Angle Trisection: Construction vs. Drawing
Date: 10/17/2001 at 15:31:36 From: Joe Maddox Subject: Trisecting an angle Has anyone ever divided an angle into three equal parts by construction? I have been told it has not been accomplished. Thank you, Joe Maddox, Ocala, FL
Date: 10/17/2001 at 17:14:04 From: Doctor Tom Subject: Re: Trisecting an angle Hi Joe, Using the standard methods of construction with a straightedge and compass, it can be proven that it is impossible to trisect an arbitrary angle. People who think they have solved the problem usually make one of two mistakes: 1) They trisect a particular angle that happens to allow a trisection. For example, anyone can trisect a 90-degree angle. 2) They do not understand the "rules" of straightedge and compass construction. For example, if you are allowed to make two marks on the straightedge to turn it into a sort of ruler, you can trisect any angle. But the offical rules do not allow this. - Doctor Tom, The Math Forum http://mathforum.org/dr.math/
Date: 10/17/2001 at 21:08:42 From: Joe Maddox Subject: Re: Trisecting an angle Thanks for the quick reply. I have trisected arbitrary angles up to 90 degrees. Don't laugh until you see it. Only a straightedge and a compass. No measuring. The drawing must be precise for the angle to be correct. Where could I submit my effort for confirmation? Thanks, Joe Maddox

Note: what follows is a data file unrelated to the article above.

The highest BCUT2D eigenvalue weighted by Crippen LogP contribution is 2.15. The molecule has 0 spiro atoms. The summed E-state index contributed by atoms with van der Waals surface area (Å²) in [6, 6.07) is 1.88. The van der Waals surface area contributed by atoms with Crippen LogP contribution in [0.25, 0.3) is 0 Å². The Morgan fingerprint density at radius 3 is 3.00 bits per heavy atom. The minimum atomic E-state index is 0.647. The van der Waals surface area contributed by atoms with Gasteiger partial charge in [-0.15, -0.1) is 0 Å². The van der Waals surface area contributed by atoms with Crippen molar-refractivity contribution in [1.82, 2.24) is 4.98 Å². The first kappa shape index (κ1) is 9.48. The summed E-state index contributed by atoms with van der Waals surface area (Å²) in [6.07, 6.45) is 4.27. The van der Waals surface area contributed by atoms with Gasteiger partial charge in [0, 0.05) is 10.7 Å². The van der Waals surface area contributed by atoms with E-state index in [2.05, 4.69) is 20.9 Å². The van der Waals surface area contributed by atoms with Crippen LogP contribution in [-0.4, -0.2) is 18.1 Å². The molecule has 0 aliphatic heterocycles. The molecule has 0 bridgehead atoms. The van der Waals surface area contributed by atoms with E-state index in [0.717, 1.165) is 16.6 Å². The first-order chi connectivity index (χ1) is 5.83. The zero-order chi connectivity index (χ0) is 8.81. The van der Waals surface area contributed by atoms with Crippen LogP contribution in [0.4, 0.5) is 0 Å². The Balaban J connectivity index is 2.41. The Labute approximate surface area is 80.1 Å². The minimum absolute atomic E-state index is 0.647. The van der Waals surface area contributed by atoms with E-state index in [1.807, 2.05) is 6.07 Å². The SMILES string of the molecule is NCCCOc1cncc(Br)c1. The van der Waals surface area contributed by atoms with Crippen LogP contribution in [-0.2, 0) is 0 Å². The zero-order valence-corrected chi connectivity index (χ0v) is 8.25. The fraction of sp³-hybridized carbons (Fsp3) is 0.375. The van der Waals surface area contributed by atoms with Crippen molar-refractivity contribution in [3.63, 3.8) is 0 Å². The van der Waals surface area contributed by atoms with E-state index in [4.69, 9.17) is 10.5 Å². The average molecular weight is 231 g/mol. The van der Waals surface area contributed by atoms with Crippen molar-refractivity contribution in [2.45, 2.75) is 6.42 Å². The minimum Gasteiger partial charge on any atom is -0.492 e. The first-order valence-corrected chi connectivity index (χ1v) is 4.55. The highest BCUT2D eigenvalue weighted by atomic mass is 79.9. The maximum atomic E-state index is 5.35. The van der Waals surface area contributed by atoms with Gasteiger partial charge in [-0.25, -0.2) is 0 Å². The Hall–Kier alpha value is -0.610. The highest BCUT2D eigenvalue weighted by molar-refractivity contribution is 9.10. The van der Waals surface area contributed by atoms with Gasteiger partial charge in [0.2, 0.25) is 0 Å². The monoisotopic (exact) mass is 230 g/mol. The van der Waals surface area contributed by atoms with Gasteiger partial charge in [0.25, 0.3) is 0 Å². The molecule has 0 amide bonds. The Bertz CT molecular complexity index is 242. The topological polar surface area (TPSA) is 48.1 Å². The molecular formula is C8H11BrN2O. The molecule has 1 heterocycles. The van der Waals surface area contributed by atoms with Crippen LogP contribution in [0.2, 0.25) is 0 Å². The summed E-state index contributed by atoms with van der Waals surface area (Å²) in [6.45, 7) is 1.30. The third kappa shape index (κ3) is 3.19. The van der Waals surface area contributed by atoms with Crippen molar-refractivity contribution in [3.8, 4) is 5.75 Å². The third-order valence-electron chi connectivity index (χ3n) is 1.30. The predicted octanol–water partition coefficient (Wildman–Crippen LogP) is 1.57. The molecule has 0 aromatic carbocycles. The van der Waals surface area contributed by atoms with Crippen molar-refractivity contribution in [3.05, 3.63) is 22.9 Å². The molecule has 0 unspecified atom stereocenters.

Date: 10/17/2001 at 23:07:52 From: Doctor Peterson Subject: Re: Trisecting an angle Hi, Joe. I notice something in what you just said that indicates where you are misunderstanding the trisection problem. In the Dr. Math archives, at: Trisecting an Angle http://mathforum.org/dr.math/problems/henson11.21.96.html Dr. Tom listed two mistakes people commonly make (trisecting only a specific angle, or using the wrong tools). But there is another that is even more common: not recognizing what we mean by an exact trisection. When you say that "the drawing must be precise," you show that it is the drawing itself that you have been focusing on. But to a mathematician, the drawing itself is nothing. It is only a representation of something that really happens in an ideal world where lines have no thickness, and so on. In that world, we can prove that a construction is ABSOLUTELY exact; either it meets the precise point you claim, or it is a false construction. And since this is the world of the mind, ONLY proofs count. It doesn't matter how good a drawing you make, it proves nothing. So unless you can prove that your construction really works exactly, you have nothing to show anyone. And we know that you can't, because it has been PROVEN that such a construction can't be done. I've seen many constructions that come remarkably close, usually just because they are very complex; there is nothing at all impressive about a close approximation. Please don't waste your time on this, as so many people have. And see, from the Dr. Math FAQ: "Impossible" Geometric Constructions http://mathforum.org/dr.math/faq/faq.impossible.construct.html - Doctor Peterson, The Math Forum http://mathforum.org/dr.math/
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